One is a La Florentina camel-colored cape with fox fur trim. My life is not at all in alignment with wearing that piece, EVER. But oh, I wanted it. So I clicked "Buy". I should have resisted, even though I know I will love it and will want to keep it. Sigh. I need more self-control.
spacegeek (again) said…
Another point I should have put in the previous post. (Sorry!!) My weight has fluctuated significantly over the last 4 years, and I have clothing from size 6 to 12 in my home. I have a secondary closet where I put off season and non-fitting clothes, but I have no idea how my weight will be in the next few years (hopefully down again), so I am reluctant to part with some very beautiful (and still functional things).

I have brown and black and camel trousers in various sizes and styles, and jackets too. At one point I altered quite a few larger items to fit my slimmer size. Of course now I wish I had those items in larger sizes.

How does one handle the burgeoning closet problem when this is the issue?
Susan said…
Spacegeek, I have the same issue you are facing---things in my closet when were taken in to fit me when I was 15 lbs slimmer. Every once in a while, I try some of them on--to motivate me. I can zip up some of the pants (briefly) but would not dare wear them. I hope to lose the weight before these lovely things are out of fashion.

At the time I had them altered, I was SURE I would not gain the weight again. Sigh....
Duchesse said…
spacegeek: That cape sounds... incredible. Might you wear it, if only to a party or restaurant? Could it look amazing with jeans and a black turtleneck? And it will fit no matter what.

But if you decide to return, you will know that's the thing to do.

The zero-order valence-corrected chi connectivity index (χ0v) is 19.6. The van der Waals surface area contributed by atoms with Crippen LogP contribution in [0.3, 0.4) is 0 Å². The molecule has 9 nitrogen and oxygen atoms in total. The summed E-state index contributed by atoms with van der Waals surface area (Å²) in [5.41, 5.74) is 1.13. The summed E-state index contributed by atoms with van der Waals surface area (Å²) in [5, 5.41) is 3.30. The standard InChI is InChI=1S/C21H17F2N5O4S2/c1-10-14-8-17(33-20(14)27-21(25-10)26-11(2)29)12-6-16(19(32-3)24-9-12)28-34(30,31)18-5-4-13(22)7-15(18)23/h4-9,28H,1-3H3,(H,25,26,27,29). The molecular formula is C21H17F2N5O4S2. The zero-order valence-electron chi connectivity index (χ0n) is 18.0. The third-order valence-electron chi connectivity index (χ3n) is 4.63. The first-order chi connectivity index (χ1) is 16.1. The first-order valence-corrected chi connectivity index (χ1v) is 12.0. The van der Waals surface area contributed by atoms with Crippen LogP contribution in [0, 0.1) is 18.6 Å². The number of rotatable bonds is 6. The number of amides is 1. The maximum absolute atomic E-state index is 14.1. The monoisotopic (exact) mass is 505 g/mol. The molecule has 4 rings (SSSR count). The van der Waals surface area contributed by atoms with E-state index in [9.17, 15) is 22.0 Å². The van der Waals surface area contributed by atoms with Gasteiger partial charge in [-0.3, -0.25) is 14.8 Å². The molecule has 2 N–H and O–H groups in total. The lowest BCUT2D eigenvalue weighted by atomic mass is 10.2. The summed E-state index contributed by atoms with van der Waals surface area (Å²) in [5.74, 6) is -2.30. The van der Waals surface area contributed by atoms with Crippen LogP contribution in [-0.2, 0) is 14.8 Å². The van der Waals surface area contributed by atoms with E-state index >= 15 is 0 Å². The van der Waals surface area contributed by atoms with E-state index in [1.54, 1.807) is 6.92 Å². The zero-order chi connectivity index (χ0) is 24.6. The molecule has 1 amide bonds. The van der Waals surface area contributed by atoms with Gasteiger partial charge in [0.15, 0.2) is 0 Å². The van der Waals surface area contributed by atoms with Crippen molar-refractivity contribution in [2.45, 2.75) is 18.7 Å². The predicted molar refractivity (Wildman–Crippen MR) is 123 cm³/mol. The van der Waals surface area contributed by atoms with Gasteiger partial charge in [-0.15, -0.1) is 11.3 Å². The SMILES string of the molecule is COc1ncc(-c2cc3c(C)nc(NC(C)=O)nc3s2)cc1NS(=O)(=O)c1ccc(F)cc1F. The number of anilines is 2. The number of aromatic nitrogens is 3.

re all the sizes: my guess is that the extremes will fall away. Those are the stats, YMMV.

Susan: I put serious money into accessories and less into clothes.
s. said…
Duchesse, my track record with alterations is the same as yours - as described in your response to Rubi. Changing buttons or shortening hems seem manageable but anything more complex tends to be more Miss than Hit.
sisty said…
Hi! I posted this also on Deja Pseu's site, too:

A big surprise for me was that I actually wore fewer than 12 items --
10 to be exact, or 11 if you count the coat. They were:
black pencil skirt
gray pencil skirt
black cargo pants
gray trouser jeans
gray long-sleeved low-neck tee
gray 3/4 sleeve tee with ruffle detail
black v-neck tee
brown scoop neck tee
white long sleeved, long tee
cornflower blue cotton jacket
The brown tee didn't get much wear, and neither did the trouser jeans,
since they have to be drycleaned. I cheated on a couple of days when I
hadn't washed my black skirt, and substituted a dry-clean-only one.
What I learned? this was much, much, much easier than I thought it
would be, and very freeing. I could actually get up in the morning
knowing what I was going to put on without thinking about it, or
thinking about it for less than a minute. I brought more of my jewelry
and scarves into rotation, and I had fun playing with makeup and
I also learned that I look better in skirts, and honed in on that
specific silhouette as something that really works for me and that I
don't need to vary.

Now, a week or so after, I still find myself wearing these 10 or 11 items,
adding very little to it. Next? On to the closet purge.

Thanks for the challenge -- it was really worth it.

Like spacegeek, I have clothes that I'm hoping to fit back into someday that I'm still hanging onto, and things I had taken in that now I wish I hadn't. That's the next frontier for ruthless editing, I think.
Duchesse said…
sisty: Thanks so much for the details, and for 'playing'. I have found it's a whole different thing doing it than watching or thinking about wearing fewer items.

Some things I'll purge, and some will drop away by attrition.

And- as if I needed it- the experiment shows me that accessories are often a better investment than high end clothing- and no size worries!